What’s the Best Way to Predict American Idol?

I had a sobering moment a couple of years ago when I noticed that MSNBC’s recommendation engine predicted that I would enjoy stories about American Idol. It’s a guilty pleasure, but AI is one of the more normal things that I do with my 11-year-old daughter, Anna.

So my household is quite happy that (fellow Kansas City area native) David Cook won the other night. But Anna has been impatient each week to learn the results and has been logging into dialidol.com to get prior information on who is likely to be voted off the show.

For fans, DialIdol offers “free and safe software you can use to speed dial votes for your favorite contestants.” But what’s particularly cool is that while it is making these calls, it is also keeping track of the number of busy signals: Less popular contestants are less likely to have as many busy signals.

DialIdol predicts who will be voted off each week. They also let you know what the margin of error is in their prediction and give you nice graphics — with green, yellow, and red lights that indicate when a contest is too close to call — although it would be slightly cooler (as I’ve written with regard to political polls) if they gave actual probabilities of winning/losing.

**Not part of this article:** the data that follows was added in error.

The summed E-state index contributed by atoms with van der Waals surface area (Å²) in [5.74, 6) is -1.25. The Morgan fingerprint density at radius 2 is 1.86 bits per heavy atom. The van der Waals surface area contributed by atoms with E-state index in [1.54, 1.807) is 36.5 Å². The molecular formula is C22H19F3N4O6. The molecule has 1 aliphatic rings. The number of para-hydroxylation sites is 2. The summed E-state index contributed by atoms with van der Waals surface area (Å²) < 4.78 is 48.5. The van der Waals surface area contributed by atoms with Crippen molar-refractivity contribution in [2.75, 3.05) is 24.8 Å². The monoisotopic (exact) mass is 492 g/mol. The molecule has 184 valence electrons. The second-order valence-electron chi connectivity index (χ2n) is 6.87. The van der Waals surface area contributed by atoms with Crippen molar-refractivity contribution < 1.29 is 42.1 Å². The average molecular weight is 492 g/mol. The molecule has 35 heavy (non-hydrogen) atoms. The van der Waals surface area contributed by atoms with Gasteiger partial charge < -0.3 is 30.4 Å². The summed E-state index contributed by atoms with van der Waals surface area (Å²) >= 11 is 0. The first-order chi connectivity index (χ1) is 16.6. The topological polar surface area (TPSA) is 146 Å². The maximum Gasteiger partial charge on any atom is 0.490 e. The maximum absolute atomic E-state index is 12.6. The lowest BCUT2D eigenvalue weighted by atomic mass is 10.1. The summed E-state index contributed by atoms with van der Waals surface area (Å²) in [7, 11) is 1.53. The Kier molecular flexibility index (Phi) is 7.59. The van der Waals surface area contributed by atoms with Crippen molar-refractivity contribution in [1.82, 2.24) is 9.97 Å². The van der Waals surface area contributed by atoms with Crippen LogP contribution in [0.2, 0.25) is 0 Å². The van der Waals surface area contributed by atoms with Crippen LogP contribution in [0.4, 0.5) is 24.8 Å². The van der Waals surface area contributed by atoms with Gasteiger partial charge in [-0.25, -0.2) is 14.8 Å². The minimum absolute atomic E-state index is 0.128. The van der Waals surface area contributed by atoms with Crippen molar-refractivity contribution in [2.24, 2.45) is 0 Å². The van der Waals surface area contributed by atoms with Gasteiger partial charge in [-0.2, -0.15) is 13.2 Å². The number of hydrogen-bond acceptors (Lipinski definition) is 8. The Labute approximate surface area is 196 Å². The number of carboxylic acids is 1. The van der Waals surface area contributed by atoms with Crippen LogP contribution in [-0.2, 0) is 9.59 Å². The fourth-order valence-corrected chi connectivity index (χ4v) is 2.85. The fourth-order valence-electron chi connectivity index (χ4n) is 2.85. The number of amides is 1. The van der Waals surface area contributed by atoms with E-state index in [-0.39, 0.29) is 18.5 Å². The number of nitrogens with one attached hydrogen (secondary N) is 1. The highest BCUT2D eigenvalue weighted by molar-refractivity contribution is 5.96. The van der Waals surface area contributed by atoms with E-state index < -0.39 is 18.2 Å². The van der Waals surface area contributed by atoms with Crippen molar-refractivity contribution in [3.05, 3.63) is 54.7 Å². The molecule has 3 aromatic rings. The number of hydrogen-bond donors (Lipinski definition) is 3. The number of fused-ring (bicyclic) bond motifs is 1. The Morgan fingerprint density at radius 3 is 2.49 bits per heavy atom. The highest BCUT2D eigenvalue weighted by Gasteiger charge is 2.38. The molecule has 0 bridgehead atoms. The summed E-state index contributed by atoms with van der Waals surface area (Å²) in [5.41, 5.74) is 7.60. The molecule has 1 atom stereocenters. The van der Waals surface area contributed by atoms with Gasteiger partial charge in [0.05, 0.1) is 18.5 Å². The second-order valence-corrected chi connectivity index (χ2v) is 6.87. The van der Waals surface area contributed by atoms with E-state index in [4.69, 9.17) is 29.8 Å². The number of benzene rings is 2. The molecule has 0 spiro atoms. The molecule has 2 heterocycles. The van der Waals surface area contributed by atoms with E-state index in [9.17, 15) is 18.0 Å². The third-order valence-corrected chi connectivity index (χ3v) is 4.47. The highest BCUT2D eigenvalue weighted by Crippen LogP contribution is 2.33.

Levitt wrote earlier about making money by betting on contestants using DialIdol. And their predictions have continued to be surprisingly accurate. This season their predictions have been right 97 percent of the time.

What’s more, DialIdol waived off Simon Cowell‘s assessment that David Archuleta was going to win the whole shebang.

After hearing Archuleta on the final night of performances, Simon said: “What we have witnessed is a knockout.” The morning before the winner was announced, Anna logged on and saw that DialIdol was predicting that David Cook was going to win by a large margin. Here’s what their prediction looked like:

Prediction, American Idol

And in fact, Cook did win by a large margin — 56 to 44 percent out of a whopping 97 million votes.

But there are many other ways to predict who would win. TiVo has experimented with using data from 20,000 random anonymous subscribers to find out when viewers fast-forward or re-watch particular contestants. Neat idea, but so far they have had a much lower success rate than DialIdol.

Instead of looking at phone and television behavior, you can also try to make predictions from Internet behavior. Apple might look at iTunes downloads of the contestant songs. Or you could use Google Trends to see which contestant name has been searched more often. David Cook rules by this method as well: